The Virginia Cavaliers put together the best weekend any team in college basketball has played this season, knocking off two elite opponents in convincing fashion at the Continental Tire Main Event in Las Vegas. After their big wins over the Baylor Bears and Illinois Fighting Illini, here’s a check-in on where the team stands.
To clear up any confusion, this isn’t naming any certain players or individuals as winners, losers, or I don’t knows outside of this weekend’s performance. This is more a stock up, stock down, stock maintained sort of analysis that is meant to take what happened in those two contests and analyze what it means for the player/team moving forward. Obviously all these players were incredibly impressive and none should be considered losers, this is just the format we’re using.
Well, this one isn’t hard to figure out. Virginia defeated #5 Baylor by seven points and #19 Illinois by nine. They leapt eleven spots in the AP Poll, the week’s biggest riser, coming in at #5. Their resume is arguably more impressive than any team in college basketball right now, with a 2-0 record against current top 20 teams. The Cavaliers went on a 32-5 run against Baylor and a 13-0 run down the stretch against Illinois. It’s hard to envision a better start to the season for the ‘Hoos.
One big reason for Virginia’s success in the early going, even with a team constructed so similarly to last year’s squad? They’re taking more of the best types of shots: three-pointers and free throws. The ‘Hoos are scoring 35.8 percent of their points from three and 28.3 percent from the free-throw line, per KenPom; last season, those numbers were a paltry 24.2% and 17.1%. They also have the highest free-throw rate in the NCAA — a statistic inflated by some late-game fouling, but impressive nonetheless.
No player better encapsulates this team’s improvement from last year so far than Armaan Franklin. Mercurial offensively in 2021-22, Armaan’s started the 2022-23 campaign on absolute fire from beyond the arc, knocking down 45.5% of his 5.5 three-point attempts per game. He averaged 17.5 points per game in Vegas, including a monstrous 26 points against Baylor in a career-best performance. If he keeps up this level of confidence, Virginia’s offense can sustain its dominance.
How about Reece?! He was the best player on the floor in Las Vegas. Taking star players like Terrence Shannon Jr. out of games is something we’ve seen from Beekman in the past, but taking command down the stretch and scoring back-to-back buckets in a tight game is new — and it’s exactly the development this team needed. He’s also 6-of-12 from three, which is just the cherry on top. He’s 0-9 on midrange jump shots so far; if Reece can get going from there, he’ll look even better on the offensive end.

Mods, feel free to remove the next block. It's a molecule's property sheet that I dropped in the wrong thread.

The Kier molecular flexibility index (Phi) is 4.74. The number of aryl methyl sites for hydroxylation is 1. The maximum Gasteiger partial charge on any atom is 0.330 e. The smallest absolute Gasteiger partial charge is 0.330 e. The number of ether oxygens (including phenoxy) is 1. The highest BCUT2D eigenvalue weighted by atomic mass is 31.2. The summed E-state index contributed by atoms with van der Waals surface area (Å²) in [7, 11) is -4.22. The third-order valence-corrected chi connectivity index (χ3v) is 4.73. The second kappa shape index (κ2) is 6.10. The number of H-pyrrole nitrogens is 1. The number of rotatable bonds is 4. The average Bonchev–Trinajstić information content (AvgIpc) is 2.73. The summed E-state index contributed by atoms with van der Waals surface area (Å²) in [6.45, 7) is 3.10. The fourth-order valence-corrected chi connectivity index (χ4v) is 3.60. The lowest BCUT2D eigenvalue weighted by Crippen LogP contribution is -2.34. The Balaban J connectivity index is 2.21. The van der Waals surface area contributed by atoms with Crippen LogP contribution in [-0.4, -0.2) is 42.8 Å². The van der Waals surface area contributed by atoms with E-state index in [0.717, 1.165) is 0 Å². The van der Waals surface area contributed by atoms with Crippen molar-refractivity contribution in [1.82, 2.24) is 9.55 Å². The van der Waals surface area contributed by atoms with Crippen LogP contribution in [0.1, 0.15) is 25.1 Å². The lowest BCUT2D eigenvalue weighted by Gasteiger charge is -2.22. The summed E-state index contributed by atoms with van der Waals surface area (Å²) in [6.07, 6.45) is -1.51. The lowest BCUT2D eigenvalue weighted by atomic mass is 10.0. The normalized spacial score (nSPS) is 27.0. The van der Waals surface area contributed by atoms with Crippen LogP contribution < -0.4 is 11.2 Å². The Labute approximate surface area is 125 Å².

It’s been a really nice start to Kihei Clark’s final season in a Virginia jersey. He’s still playing more minutes than anyone on the team, but it’s clear that Clark is deferring to his teammates more comfortably. Some of that might be due to Kihei having better players around him, but I think it also has something to do with his growth as a point guard. The only nit to pick is his 40% field goal percentage at the rim.
Ben Vander Plas
The Ohio transfer’s versatility is so, so valuable to this iteration of Virginia. It’s been hard for Tony Bennett to take him off the floor in big moments, because BVP does so many good things. He entered Charlottesville billed as a three-point shooter, but what really shone in Vegas was his passing and rebounding abilities. Vander Plas isn’t afraid to play physical basketball, and despite Fran Fraschilla’s insistences he got the better of Illinois big man Dain Dainja down the stretch and was instrumental to Virginia’s late run.
KenPom’s preseason projections had the ‘Hoos as the fifth-best team in the NCAA, a significant step above every other ranking system — human or computer — in the preseason. Virginia is now ranked fifth in the AP Poll. Congrats, math.
What a great bit of exposure they got from hosting the best early-season (or, as ESPN wants you to call it, “Feast Week”) tournament in NCAA basketball. Even the two non-Virginia games, Baylor-UCLA and UCLA-Illinois, were really entertaining watches.
The Cavaliers have recorded an assist on 72.9% of their made shots, second in the nation behind only Tennessee. That number matches the eye test, too. This offense should be the envy of middle school basketball coaches everywhere.